by M. L. Morrill
My work is about living and thriving amongst the movements of our harsh reality. It is about looking through the random bits and waste of our society and finding those Morsels of Emancipation. It knows that the Left is impotent, and there is little hope for miraculous change. It knows our futility, but instead of cowering in its own existential weakness, it stands up and says, FUCK THAT, LIFE IS AWESOME!
My work is made in and about those moments where life is the greatest thing imaginable. It is not about nostalgia or recreating childhood moments. It is as present as it can possibly be. It is about expressing those silly, random, and often ignored ideas. The ones that come to mind all the time as puns, slogans, jokes, and questions. It is about revealing all the stupidest and most personal thoughts. It is about GETTING STOKED!
However, my work has not always been this positive. For the past three years, my work has been focused on finding an objective and absolute meaning to life. Fueled by the writings of Adorno, Bataille, Camus, and Nietzsche, and the work of Eva Hesse and Richard Serra, along with it being my first time leaving home and coming to Chicago from California, I became convinced that life had no meaning, that, all we are doing is postponing the inevitable. Without meaning my work was merely formalist works of material and composition. Examples of this kind of work can be seen in the first two slides. The first was my first attempt at installation. It is a triangle of canvas that perfectly mates to the sharp angled stairwells between the basement and first floor of the Columbus building. This project stemmed from my obsession with an objective purpose, and my refusal to believe that the architect would build such a useless space. The second and third slide are of a piece that I made to be adaptable. Constructed out of aluminum mesh and a single line of red yarn. My goal was to make a piece that could be rolled up, folded, hung, laid out. At the same time, I wanted to use a material that was and wasn’t there.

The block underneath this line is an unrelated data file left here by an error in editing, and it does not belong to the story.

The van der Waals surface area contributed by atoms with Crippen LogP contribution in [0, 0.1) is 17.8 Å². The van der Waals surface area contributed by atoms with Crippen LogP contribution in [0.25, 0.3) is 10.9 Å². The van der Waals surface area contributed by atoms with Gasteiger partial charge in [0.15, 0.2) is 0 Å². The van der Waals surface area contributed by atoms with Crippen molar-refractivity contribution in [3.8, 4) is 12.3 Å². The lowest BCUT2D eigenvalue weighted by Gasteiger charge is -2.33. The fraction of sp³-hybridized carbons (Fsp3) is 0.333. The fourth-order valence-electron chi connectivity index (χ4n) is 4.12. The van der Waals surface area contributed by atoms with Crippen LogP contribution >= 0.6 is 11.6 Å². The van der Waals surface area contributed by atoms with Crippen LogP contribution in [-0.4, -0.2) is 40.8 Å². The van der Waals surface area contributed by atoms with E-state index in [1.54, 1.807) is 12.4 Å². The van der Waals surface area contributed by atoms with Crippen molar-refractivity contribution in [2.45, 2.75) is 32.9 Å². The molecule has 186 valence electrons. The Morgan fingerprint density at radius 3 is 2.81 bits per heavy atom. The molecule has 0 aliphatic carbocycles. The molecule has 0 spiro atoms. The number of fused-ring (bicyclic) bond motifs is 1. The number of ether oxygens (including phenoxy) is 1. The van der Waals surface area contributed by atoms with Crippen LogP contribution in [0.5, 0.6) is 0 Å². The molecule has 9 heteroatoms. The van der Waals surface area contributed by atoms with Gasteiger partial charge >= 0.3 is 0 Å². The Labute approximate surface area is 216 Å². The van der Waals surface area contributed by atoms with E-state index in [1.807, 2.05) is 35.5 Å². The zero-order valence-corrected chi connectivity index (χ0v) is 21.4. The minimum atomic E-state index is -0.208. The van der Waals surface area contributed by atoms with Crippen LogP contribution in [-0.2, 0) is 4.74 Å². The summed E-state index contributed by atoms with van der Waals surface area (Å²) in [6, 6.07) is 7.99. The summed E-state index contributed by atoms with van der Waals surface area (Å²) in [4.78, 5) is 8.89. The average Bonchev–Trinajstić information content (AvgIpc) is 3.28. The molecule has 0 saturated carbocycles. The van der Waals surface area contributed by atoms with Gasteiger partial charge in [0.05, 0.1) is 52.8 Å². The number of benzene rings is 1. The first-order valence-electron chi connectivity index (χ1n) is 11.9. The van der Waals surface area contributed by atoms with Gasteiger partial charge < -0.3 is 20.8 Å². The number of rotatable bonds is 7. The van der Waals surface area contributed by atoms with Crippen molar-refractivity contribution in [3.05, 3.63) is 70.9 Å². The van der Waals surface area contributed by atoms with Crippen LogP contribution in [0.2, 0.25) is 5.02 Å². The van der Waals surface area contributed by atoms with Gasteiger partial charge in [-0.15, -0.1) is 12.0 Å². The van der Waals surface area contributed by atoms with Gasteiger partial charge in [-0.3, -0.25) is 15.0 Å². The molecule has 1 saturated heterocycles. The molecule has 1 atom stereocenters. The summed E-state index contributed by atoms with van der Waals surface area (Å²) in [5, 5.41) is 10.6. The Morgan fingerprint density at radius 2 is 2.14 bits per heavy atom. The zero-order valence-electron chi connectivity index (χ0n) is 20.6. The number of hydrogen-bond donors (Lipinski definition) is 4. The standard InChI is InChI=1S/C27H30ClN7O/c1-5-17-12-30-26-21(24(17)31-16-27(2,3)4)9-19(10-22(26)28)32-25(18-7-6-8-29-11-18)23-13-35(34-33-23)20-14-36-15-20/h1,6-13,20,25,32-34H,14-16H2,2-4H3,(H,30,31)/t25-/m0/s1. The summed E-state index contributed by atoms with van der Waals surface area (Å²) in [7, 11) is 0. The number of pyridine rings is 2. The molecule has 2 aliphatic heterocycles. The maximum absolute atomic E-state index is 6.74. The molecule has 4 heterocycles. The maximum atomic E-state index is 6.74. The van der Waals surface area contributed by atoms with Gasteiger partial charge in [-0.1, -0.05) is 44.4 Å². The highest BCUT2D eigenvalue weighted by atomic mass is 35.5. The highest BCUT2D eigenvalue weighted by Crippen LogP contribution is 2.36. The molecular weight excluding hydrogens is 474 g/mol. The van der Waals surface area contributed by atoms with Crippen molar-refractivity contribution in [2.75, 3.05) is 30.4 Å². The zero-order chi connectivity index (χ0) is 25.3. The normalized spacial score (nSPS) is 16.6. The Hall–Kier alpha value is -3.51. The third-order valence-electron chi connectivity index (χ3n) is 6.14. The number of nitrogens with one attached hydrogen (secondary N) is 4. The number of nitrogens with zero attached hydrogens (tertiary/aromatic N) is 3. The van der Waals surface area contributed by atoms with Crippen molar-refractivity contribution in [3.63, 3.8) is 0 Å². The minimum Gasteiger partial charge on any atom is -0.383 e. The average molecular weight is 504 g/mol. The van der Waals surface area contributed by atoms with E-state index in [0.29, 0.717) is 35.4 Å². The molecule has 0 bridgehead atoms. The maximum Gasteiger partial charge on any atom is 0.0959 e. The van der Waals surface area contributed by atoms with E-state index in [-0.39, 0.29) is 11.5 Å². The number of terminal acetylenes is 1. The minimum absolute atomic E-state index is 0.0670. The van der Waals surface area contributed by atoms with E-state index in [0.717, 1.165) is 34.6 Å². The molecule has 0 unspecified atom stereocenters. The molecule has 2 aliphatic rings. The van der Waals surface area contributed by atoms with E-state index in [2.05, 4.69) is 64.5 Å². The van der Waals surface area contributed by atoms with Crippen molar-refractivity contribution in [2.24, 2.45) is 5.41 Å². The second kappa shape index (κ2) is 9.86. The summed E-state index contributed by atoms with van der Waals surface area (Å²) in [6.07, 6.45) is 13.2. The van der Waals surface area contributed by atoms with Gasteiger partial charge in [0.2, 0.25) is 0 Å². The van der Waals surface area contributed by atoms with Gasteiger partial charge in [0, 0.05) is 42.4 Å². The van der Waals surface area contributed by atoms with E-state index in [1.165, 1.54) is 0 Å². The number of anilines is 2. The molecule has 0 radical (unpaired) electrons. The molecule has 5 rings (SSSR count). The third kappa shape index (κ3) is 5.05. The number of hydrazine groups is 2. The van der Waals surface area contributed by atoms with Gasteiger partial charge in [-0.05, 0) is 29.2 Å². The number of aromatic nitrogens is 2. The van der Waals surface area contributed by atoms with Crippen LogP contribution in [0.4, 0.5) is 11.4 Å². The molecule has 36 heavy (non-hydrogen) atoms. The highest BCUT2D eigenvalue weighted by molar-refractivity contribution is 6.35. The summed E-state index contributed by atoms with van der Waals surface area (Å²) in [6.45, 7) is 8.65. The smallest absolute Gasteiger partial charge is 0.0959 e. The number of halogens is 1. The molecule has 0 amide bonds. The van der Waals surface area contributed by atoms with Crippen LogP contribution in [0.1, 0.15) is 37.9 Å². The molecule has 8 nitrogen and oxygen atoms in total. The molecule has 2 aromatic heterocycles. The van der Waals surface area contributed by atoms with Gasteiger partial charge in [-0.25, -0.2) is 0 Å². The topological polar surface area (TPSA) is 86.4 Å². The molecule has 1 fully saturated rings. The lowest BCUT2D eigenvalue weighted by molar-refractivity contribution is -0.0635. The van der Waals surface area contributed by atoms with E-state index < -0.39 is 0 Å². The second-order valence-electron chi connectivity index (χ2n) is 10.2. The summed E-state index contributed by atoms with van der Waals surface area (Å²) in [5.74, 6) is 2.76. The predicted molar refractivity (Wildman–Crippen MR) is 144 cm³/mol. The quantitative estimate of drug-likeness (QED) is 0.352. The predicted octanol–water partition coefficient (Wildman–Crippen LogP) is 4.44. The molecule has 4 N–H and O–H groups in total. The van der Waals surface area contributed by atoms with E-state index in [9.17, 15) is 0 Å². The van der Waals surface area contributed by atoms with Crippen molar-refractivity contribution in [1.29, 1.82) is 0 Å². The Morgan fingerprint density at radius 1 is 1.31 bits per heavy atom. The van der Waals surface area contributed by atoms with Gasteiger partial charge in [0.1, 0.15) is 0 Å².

The fourth and fifth slides are the last pieces from last semester. Slide number four is my portion of a collaborative project between two other students and myself. It consisted of the three of us sleeping in different areas of the Columbus building during lunch. The parts that I find the most successful are the small bits such as the fact that each one of our stations represented us as individuals. For example, Asli Uludag, the one who was very out going, her “bed” was right in front of the security desk; whereas my bed was on a bench behind people completely unbeknownst to some of those sitting down. The other kind of success was the projects ability to bring me out of my shell, and make me more comfortable in this new city and school.
Slide number five is my first foray into my ideas of Stoke. The sculptures consist of mud moulded into individual letters spelling Stoke. The piece comments on the ephemeral nature of stoke. Stoke is an elated sense of being, or an extreme form of happiness that comes from getting rad or having an awesome time. However, stoke can be mooched by parents, neighbors, friends, and cousins. Mooching Stoke is the lack of creativity or drive to find their own means of getting stoked. They are the ones that beg for you to get them out to the mountains, but when the time comes to go, they bail out. With that in mind, my piece illustrates the ephemerality of stoke by existing only in my possession, for once a person collects one (the letters were intended to be shared) the letter will disintegrate without extreme care.
The use of slang, inside jokes, humor and general lightheartedness is my focus. This is because I had the greatest month of my life this past January when I went back home to California for several weeks. Nothing will erase ideas of nihilism and cynicism better than a hundred mile bike ride up and down the coast of California with stops for swimming, sunsets and beer. Going to California was amazing not only because I got a break from Chicago’s winter, but because it made me appreciate Chicago more than I did before. I no longer feel like I need to compare the two. It is another lesson in subjectivity.
The last six slides are all examples of what could be called my radical change in an outlook. What I want to do with art is make works that are as excited and stoked as I am. Like Adorno’s and B-movies, I believe there is a certain amount of emancipation in silly and fun art. We don’t need more art telling us how complex and difficult life is. We learn that everyday every time we listen to the news. Making art that indulges our senses of misery is far more decadent than painting animals that will never meet in the wild can ever be. So let’s make art that emancipates! Whether that is achievable by comparing Bruce Nauman to Bret Michaels, drawing Facebook statuses, painting seventy-two corndogs, sewing a gnarly sweater, making a corndog weeble-wobble, or painting a picture of a wolverine with a lamprey in its mouth.
“Wolverine and Lamprey”